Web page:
What is really remarkable about the Acts 27 incident is that the same expression is used in Acts 2 and Acts 20 for gatherings and meals of the believers, yet in Acts 27 Luke is recording an incident when Paul "broke bread" with his unbelieving fellow-survivors of a ship wreck. We should carefully note that Paul "broke bread" with people who were strangers to him, "sinners" and non-Jews alike. The basis of their fellowship was that they had been through a common experience and been saved (from shipwreck). They were invited to the Lord's table in celebration. Perhaps we need to re-think what it is we celebrate by "breaking bread", and with whom.

From the Acts 27 incident we can be certain that "breaking bread" was not some mystical experience reserved as a "sacrament" for believers, not was it restricted to those "in fellowship" because they believed in "the apostles' doctrine".

The other thing we can be certain about is that in Acts 2 and Acts 27 "breaking bread" meant having a meal, not just a morsel of bread torn from a loaf. In Acts 27 for example we read that Paul said "for the last fourteen days, you have been in constant suspense and have gone without food" and they therefore should eat, and then after he "broke bread" they ate "as much as they wanted" (vv. 37-38). As far as I can see there is absolutely no Biblical basis for the later practice of celebrating "the breaking of bread" with a tiny piece of bread and a sip of wine.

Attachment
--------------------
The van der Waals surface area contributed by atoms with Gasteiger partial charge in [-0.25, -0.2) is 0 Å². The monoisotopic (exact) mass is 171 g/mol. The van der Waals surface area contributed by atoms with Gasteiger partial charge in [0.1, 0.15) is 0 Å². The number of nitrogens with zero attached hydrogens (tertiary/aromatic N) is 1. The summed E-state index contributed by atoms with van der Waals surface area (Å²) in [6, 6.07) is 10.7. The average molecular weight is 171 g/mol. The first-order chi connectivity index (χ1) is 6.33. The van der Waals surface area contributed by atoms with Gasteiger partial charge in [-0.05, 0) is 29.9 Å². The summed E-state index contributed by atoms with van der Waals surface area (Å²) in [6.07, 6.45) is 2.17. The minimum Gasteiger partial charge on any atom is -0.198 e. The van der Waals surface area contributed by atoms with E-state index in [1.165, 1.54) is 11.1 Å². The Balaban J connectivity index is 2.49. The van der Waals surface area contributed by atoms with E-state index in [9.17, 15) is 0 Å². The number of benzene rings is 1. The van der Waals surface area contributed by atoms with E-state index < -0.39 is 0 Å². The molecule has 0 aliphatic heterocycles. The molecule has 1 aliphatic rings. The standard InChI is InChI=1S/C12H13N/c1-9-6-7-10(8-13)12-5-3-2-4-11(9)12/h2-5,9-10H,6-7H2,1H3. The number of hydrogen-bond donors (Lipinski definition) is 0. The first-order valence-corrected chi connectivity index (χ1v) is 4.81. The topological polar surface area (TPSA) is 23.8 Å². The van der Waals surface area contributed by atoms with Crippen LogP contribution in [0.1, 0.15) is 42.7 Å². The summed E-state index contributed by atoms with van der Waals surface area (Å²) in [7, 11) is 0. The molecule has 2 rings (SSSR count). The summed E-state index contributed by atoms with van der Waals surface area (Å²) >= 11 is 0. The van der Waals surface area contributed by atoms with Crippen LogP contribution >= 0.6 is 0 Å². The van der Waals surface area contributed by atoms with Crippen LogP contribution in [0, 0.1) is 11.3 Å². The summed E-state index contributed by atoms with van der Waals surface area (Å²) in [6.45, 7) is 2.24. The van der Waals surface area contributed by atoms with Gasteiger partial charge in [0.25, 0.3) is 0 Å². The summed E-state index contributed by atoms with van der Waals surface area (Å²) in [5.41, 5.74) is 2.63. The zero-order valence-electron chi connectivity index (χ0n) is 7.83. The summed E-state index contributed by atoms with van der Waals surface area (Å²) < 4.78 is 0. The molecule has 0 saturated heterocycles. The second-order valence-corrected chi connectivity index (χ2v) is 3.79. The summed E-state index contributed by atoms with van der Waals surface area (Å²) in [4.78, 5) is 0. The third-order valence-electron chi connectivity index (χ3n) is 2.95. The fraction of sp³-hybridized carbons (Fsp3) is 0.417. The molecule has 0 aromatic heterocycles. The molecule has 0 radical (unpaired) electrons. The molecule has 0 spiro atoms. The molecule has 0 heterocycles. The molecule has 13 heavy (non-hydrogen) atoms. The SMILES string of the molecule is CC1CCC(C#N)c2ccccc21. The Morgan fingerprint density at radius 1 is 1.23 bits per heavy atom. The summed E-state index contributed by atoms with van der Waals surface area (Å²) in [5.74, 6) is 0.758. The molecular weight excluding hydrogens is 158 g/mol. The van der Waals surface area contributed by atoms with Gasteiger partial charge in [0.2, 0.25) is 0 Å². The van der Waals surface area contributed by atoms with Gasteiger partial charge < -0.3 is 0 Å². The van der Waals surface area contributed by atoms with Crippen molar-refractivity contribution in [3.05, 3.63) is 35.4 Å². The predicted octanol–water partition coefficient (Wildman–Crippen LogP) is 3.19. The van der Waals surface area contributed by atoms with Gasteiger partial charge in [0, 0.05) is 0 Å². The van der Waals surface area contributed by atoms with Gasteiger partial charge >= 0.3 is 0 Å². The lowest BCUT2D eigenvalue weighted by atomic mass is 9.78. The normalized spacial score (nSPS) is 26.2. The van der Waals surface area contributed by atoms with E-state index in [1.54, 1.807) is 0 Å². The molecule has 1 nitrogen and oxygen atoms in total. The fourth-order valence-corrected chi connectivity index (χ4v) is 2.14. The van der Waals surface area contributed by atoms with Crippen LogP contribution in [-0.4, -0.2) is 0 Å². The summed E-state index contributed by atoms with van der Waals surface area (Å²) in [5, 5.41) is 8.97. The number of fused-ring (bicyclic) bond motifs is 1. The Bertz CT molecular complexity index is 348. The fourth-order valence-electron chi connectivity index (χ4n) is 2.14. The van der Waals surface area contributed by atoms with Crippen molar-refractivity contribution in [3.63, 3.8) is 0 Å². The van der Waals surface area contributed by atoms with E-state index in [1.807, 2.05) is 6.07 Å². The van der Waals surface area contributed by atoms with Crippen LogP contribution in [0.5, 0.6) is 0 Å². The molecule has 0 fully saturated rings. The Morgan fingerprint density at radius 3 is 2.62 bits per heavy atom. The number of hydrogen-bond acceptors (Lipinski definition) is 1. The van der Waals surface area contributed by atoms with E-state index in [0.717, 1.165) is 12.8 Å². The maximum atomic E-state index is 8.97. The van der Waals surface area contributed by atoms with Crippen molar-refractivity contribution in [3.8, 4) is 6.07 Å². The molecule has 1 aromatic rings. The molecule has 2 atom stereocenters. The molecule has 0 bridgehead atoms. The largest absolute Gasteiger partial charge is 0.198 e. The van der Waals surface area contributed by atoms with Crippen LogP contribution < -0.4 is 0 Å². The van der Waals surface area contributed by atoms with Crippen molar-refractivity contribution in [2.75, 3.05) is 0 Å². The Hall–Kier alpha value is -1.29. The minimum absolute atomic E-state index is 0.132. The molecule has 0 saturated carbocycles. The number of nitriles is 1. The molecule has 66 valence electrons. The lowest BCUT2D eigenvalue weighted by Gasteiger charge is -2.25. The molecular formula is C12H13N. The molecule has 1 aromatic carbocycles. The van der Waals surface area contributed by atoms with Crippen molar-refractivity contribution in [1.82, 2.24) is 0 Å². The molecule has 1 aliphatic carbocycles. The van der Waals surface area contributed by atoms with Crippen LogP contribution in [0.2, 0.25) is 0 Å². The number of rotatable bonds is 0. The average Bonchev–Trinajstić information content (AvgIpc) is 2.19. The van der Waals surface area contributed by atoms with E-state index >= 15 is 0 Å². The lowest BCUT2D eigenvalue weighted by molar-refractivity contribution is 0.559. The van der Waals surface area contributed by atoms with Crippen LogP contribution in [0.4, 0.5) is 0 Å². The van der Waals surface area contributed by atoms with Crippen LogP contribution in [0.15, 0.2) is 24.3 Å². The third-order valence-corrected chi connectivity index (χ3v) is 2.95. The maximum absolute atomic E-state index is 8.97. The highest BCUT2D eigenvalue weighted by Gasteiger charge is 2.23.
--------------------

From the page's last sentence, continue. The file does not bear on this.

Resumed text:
This brings us to the references in 1 Corinthians to breaking bread. In 1 Corinthians 5:7-8 Paul refers to the unleavened bread used at the Passover Festival: "For Christ, our Passover lamb, has been sacrificed. Therefore let us keep the Festival, not with the old yeast, the yeast of malice and wickedness, but with bread without yeast, the bread of sincerity and truth." There is a hint here that the early Christians may have kept the Passover as an annual festival, celebrating our deliverance by Christ*. There is nothing in the context of these verses which suggests Paul was thinking of a weekly "Festival". The Feasts, or Festivals, of Israel (including Passover) were annual events and there is no other mention of the weekly gatherings of believers as "Festivals". Some Christadelphians quote this passage as the reason why unleavened bread should be used for the Breaking of Bread meeting, but there is no evidence that Paul had weekly meetings of believers in mind or that he was thinking of anything other than the annual Passover Festival. However, what is interesting (to me) is that the Passover Festival which Paul referred to was a meal, not just a piece of bread.